In the United States, Washington Irving was responsible for creating among the first short stories of American origin, "The Legend of Sleepy Hollow" and "Rip Van Winkle". Herman Melville published his story collection The Piazza Tales in 1856. "The Celebrated Jumping Frog of Calaveras County" was the title story of Mark Twain's first book one year later. In 1884, Brander Matthews, the first American professor of dramatic literature, published The Philosophy of the Short-Story. During that same year, Matthews was the first one to name the emerging genre "short story". Another theorist of narrative fiction was Henry James. James wrote a number of short stories himself, including "The Real Thing" (1892), "Maud-Evelyn" and The Beast in the Jungle (1903). In the 1890s, Kate Chopin published short stories in several magazines.
The most prolific French author of short stories was Guy de Maupassant. He composed short stories, "Boule de Suif" ("Ball of Fat", 1880) and "L'Inutile Beauté" ("The Useless Beauty", 1890), which are good examples of French realism.
In Russia, Ivan Turgenev gained recognition with his story collection A Sportsman's Sketches. Nikolai Leskov created his first short stories in the 1860s. Late in his life Fyodor Dostoyevski wrote "The Meek One" (1876) and "The Dream of a Ridiculous Man" (1877), two stories with great psychological and philosophical depth. Leo Tolstoy handled ethical questions in his short stories, for example in "Ivan the Fool" (1885), "How Much Land Does a Man Need?" (1886) and "Alyosha the Pot" (1905). The greatest specialist of the Russian short story, however, was Anton Chekhov. Classic examples of his realistic prose are "The Bet" (1889), "Ward No. 6" (1892), and "The Lady with the Dog" (1899). Maxim Gorky's best known short story is "Twenty-six Men and a Girl" (1899).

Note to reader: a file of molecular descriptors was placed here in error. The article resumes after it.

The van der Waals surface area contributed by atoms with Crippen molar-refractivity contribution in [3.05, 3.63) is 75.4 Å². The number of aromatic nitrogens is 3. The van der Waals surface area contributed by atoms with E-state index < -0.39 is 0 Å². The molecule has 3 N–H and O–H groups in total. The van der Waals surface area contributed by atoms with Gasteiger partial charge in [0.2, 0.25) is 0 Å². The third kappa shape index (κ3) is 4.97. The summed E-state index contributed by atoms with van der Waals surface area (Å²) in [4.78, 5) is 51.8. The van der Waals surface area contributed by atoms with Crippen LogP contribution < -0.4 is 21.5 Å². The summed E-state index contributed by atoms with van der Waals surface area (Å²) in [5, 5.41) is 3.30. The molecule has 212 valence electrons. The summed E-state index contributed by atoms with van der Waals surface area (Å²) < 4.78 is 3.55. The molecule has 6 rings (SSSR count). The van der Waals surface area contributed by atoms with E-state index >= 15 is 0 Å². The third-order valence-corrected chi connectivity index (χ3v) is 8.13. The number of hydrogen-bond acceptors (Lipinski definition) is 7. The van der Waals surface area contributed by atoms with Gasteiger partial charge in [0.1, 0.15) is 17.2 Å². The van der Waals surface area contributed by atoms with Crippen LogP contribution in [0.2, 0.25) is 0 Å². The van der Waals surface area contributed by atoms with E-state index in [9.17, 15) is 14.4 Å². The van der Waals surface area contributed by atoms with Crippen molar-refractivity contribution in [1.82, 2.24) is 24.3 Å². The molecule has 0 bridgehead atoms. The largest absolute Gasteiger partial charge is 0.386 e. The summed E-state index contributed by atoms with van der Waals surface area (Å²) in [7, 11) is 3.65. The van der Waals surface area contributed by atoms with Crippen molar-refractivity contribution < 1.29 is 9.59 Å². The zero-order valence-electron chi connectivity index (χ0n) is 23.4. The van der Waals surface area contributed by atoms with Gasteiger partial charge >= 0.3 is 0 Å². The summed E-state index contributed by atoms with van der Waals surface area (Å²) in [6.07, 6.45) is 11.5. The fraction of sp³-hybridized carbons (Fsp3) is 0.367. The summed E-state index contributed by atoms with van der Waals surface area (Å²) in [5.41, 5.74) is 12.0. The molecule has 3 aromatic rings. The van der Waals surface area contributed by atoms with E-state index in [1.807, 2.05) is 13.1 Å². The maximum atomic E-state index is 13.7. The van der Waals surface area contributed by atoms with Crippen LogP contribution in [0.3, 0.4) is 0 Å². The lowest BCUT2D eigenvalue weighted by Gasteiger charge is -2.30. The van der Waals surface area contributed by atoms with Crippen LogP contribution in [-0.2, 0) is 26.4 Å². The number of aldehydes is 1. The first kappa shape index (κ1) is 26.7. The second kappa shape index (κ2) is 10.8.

In the late nineteenth and early twentieth century in India, Rabindranath Tagore published more than 150 short stories, on the lives of the poor and oppressed such as peasants, women, and villagers under colonial misrule and exploitation. Some of his famous short stories include "The Kabuliwala", "The Hungry Stone", "The Wife's Letter", "The Parrot's Training" and "Punishment". Tagore's contemporary, Sarat Chandra Chattopadhyay was another pioneer in Bengali short stories. Chattopadhyay's stories focused on the social scenario of rural Bengal and the lives of common people, especially the oppressed classes. His most popular short stories include "Bindu's Son", "Abhagi's Heaven", "Mahesh", "Ram's Good Lesson", "Lalu" (3 parts) and "The Husband".
The prolific Indian author of short stories Munshi Premchand, pioneered the genre in the Hindustani language, writing a substantial body of short stories and novels in a style characterized by realism and an unsentimental and authentic introspection into the complexities of Indian society. Premchand's works include over 200 short stories (such as "The Shroud", "The Cost of Milk" and "Lottery").